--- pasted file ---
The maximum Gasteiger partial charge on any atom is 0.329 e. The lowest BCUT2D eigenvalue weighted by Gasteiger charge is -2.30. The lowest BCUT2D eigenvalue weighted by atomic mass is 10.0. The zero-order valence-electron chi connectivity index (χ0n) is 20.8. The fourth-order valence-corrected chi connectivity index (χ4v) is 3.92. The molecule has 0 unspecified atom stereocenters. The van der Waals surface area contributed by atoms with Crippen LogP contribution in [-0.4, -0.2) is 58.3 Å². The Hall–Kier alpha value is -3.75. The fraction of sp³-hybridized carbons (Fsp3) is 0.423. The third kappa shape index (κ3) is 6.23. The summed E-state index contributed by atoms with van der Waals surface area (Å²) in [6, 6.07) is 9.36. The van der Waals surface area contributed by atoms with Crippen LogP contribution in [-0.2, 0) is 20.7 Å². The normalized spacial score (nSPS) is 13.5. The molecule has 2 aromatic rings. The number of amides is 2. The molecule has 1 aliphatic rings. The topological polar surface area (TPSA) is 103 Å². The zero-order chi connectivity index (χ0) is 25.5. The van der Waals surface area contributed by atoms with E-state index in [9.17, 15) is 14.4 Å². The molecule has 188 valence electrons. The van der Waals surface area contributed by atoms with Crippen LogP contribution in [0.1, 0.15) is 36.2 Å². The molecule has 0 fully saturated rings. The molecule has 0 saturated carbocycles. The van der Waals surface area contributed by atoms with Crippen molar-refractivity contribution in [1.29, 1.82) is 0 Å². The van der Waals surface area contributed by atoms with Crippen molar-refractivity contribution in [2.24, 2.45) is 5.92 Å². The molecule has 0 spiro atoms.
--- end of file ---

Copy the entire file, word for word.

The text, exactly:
The maximum Gasteiger partial charge on any atom is 0.329 e. The lowest BCUT2D eigenvalue weighted by Gasteiger charge is -2.30. The lowest BCUT2D eigenvalue weighted by atomic mass is 10.0. The zero-order valence-electron chi connectivity index (χ0n) is 20.8. The fourth-order valence-corrected chi connectivity index (χ4v) is 3.92. The molecule has 0 unspecified atom stereocenters. The van der Waals surface area contributed by atoms with Crippen LogP contribution in [-0.4, -0.2) is 58.3 Å². The Hall–Kier alpha value is -3.75. The fraction of sp³-hybridized carbons (Fsp3) is 0.423. The third kappa shape index (κ3) is 6.23. The summed E-state index contributed by atoms with van der Waals surface area (Å²) in [6, 6.07) is 9.36. The van der Waals surface area contributed by atoms with Crippen LogP contribution in [-0.2, 0) is 20.7 Å². The normalized spacial score (nSPS) is 13.5. The molecule has 2 aromatic rings. The number of amides is 2. The molecule has 1 aliphatic rings. The topological polar surface area (TPSA) is 103 Å². The zero-order chi connectivity index (χ0) is 25.5. The van der Waals surface area contributed by atoms with E-state index in [9.17, 15) is 14.4 Å². The molecule has 188 valence electrons. The van der Waals surface area contributed by atoms with Crippen LogP contribution in [0.1, 0.15) is 36.2 Å². The molecule has 0 fully saturated rings. The molecule has 0 saturated carbocycles. The van der Waals surface area contributed by atoms with Crippen molar-refractivity contribution in [1.29, 1.82) is 0 Å². The van der Waals surface area contributed by atoms with Crippen molar-refractivity contribution in [2.24, 2.45) is 5.92 Å². The molecule has 0 spiro atoms.